Cyprus, along with Malta, have the highest energy demand to keep buildings cool among EU states, while since 1979, the two countries recorded the highest yearly average of cooling degree days.
According to European Statistical Services (Eurostat) data, Cyprus recorded the most cooling degree days nationally, with 698.12 days, after Malta (842 days).
Regarding heating degree days, Cyprus recorded 695.96 days, finishing in the bottom two with Malta.
Cooling Degree Days (CDD) is a weather-based technical index that describes energy needs to cool (air-condition) buildings.
Accordingly, the Heating Degree Days index is a weather-based technical index designed to describe energy needed to meet buildings’ heating requirements.
The indices consider other factors such as the buildings’ location and orientation, design, insulation, use, the heating/cooling system, and the type of energy used.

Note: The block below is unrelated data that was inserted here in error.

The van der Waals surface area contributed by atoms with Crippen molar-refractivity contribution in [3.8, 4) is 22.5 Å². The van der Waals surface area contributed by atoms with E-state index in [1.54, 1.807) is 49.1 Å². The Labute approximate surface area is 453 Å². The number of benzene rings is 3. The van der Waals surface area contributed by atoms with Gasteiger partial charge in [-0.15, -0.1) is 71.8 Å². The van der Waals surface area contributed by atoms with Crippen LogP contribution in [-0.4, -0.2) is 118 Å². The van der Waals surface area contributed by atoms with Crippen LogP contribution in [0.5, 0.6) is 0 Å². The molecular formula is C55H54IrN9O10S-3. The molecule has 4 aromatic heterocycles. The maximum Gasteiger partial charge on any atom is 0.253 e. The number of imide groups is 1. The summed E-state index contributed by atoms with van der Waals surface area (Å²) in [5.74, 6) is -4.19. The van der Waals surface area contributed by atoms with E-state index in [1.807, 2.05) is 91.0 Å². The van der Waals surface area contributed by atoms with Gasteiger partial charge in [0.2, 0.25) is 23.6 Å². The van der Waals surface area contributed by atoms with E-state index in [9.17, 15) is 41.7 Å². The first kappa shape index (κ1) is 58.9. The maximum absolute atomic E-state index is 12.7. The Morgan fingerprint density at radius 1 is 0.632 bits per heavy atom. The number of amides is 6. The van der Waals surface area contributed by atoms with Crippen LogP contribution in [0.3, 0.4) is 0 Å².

Spain was third with 384 CDDs, followed by Italy (375) and Greece (372).
The lowest values were recorded in Ireland (0.03), Sweden (1.6), Finland (2.5), Denmark (3.4) and Latvia (13.6).
At the regional level, annual averages for all available data spanning over 43 years, from 1979 to 2022, show that the islands of Gozo and Comino in Malta needed, on average, 594 CDDs, followed by Cyprus with 580, Malta (577), Athens with 567 and the Greek islands with 566.
Meanwhile, the need for heating in the EU has decreased since 1979.
The overall value of heating degree days decreased by 19% between 1979 (3,510 HDDs) and 2022 (2,858 HDDs) in the EU.
In contrast, the value of cooling degree days was almost four times higher in 2022 (140) than in 1979 (37), indicating that the need for cooling (air conditioning) has increased significantly in recent decades.
The value of heating degree days varied significantly between EU states.
Finland recorded the highest annual value of heating degree days (5,277 days), in contrast to the lowest value observed in Malta (544 days).
Cyprus was second from the bottom with 696.
According to Eurostat, this means that for a building, heating needs were almost ten times higher in Finland than in Malta.
Finland was followed by Sweden (4,919) before Estonia (4,118), Latvia (4,026) and Lithuania (3,773).